Asked why he was bringing up Romney's quotes nearly a year after he made them, McCain replied, "I've been criticizing him for months." He added that it makes sense to highlight them in Florida, noting: "I'm in a state that has enormous military involvement. I'm trying to convince them that I'm best qualified to be commander in chief."
McCain's support for the surge of troops in Iraq nearly doomed his campaign early last year, but his decision to stand by it helped revive his White House bid when fortunes in Iraq improved. The leading GOP candidates have all sought to emphasize their support for the Iraq war as polls show that a large majority of Republicans support it.
McCain's emphasis on Iraq also returns the focus of the campaign to foreign policy and the military, issues that the longtime senator and military hero believe play into his strengths. Voters have said they are most concerned about the economy, a strong point for Romney, who made millions as a businessman.
The dislike between the candidates was evident on Friday, when McCain's campaign released an online-only ad featuring Romney's face superimposed on the figure of Sen. John F. Kerry (D-Mass.) windsurfing -- an ad from the 2004 presidential campaign that caricatured Kerry as an inveterate flip-flopper.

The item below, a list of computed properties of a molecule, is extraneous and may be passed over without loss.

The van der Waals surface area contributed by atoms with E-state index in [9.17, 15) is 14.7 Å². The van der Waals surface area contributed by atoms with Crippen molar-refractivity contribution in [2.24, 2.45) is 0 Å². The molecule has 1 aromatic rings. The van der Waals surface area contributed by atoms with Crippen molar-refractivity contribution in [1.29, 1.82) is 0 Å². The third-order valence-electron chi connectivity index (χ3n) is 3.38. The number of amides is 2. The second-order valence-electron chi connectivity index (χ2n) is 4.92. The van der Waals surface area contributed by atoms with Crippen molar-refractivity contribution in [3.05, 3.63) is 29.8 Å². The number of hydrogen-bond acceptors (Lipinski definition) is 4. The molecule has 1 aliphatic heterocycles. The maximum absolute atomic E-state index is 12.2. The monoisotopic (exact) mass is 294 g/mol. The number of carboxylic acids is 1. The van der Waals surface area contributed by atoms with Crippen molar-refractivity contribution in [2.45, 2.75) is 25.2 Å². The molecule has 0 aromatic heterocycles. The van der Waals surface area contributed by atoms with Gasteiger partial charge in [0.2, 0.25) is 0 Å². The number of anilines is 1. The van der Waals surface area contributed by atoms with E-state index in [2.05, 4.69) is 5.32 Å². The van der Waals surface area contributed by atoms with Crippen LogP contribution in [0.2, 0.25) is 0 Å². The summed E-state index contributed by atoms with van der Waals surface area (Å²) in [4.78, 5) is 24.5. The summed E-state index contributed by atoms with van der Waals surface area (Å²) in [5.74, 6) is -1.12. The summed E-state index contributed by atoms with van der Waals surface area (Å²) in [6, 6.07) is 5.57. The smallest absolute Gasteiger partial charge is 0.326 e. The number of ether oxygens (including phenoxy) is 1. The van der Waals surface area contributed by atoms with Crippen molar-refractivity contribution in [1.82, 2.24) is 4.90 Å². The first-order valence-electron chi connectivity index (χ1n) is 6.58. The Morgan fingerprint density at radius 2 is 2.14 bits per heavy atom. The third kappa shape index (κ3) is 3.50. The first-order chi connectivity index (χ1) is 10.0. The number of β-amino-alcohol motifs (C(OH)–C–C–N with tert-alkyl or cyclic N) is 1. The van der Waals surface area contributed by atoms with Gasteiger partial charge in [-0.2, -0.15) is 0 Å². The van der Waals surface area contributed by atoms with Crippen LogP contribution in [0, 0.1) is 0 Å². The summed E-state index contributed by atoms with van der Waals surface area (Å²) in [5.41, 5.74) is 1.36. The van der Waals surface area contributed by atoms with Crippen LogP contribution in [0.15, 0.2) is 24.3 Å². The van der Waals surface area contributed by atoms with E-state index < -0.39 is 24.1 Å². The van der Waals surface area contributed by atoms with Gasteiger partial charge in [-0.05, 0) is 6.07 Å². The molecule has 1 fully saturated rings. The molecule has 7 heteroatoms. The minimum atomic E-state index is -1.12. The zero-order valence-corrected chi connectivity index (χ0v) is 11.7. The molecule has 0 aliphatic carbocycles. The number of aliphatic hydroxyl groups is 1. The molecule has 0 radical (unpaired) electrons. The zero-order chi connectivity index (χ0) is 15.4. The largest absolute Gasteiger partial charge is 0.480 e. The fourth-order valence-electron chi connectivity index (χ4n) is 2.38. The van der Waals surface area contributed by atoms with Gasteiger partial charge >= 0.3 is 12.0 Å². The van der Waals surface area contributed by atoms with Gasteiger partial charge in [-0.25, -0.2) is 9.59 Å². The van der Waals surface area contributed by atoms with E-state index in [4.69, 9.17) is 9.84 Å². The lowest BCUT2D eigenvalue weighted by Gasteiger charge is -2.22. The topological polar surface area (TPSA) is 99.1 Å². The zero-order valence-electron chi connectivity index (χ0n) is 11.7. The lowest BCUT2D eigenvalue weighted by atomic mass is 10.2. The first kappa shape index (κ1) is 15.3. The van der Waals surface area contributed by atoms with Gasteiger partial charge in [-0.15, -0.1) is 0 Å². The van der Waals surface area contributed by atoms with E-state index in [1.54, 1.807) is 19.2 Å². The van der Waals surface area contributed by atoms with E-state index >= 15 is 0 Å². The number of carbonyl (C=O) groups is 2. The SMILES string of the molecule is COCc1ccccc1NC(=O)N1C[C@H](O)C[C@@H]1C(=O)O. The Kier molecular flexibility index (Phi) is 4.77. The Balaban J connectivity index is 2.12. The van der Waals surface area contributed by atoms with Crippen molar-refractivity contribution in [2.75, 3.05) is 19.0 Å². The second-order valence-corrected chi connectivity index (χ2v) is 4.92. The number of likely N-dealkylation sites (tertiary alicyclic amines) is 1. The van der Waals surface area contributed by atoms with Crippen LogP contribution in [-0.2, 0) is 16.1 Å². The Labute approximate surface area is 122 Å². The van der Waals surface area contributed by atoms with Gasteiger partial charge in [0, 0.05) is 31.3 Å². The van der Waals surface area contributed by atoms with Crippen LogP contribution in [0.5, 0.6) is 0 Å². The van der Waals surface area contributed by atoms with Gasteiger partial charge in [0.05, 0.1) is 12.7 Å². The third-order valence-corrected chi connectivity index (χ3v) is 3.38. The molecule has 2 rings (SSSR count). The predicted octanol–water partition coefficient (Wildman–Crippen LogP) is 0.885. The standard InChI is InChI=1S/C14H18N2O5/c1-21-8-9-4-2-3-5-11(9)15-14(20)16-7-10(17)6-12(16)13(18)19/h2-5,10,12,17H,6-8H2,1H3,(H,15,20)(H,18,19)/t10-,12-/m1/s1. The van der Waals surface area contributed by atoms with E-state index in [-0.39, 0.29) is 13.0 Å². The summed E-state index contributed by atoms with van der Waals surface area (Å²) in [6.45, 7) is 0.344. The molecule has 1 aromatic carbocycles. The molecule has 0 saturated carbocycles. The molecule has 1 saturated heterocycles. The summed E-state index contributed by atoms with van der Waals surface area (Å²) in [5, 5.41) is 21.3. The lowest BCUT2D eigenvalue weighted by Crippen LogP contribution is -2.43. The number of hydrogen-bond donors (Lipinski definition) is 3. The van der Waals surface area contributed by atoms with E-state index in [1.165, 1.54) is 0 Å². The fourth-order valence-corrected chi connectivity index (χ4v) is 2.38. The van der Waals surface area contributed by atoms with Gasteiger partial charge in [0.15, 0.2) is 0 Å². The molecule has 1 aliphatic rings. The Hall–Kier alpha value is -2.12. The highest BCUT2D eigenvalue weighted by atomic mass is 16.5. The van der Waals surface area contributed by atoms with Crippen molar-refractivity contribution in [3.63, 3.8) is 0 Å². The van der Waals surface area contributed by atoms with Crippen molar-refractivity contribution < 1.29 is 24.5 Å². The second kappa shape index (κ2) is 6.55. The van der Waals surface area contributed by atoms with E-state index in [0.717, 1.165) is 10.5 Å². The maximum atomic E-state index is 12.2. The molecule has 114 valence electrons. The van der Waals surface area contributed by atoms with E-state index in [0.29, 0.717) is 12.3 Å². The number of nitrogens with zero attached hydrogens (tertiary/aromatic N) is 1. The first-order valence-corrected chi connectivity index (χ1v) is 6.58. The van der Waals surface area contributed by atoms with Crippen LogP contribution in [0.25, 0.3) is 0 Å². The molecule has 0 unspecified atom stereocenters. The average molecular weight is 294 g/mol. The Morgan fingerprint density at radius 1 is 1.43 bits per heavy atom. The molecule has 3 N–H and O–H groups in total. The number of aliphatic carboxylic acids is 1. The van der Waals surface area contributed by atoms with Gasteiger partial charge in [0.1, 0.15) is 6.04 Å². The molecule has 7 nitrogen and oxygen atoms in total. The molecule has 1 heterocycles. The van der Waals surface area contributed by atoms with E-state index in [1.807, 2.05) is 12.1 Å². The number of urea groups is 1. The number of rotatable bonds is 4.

In the ad, titled "Mittsurfing," an announcer asks: "Which way does Mitt Romney stand? Whichever way the wind blows."
On Saturday, McCain and Romney also offered harsh words about each other's r¿sum¿s as former New York mayor Rudolph W. Giuliani, trailing in the polls, tried to insert himself into the conversation before Tuesday's vote.
Campaigning across central Florida, Romney questioned McCain's economic policy experience as Romney campaign aides asserted that the senator from Arizona -- who was endorsed for the GOP nomination by the New York Times this week -- has worked against the interests of the Republican Party.
"I spent my time in the economy. . . . I know something about it," Romney said in St. Petersburg, offering a not-so-subtle hint about his rival's lack of experience. His spokesman sent reporters an e-mail titled "Leading the Charge on the Other Side," assailing McCain for doing more to help Democrats than Republicans in the Senate.
That argument was helped by former president Bill Clinton, who said Friday that his wife and McCain are "very close," and added that they "always laugh that if they wound up being the nominees of their party, it would be the most civilized election in American history, and they're afraid they'd put the voters to sleep because they like and respect each other."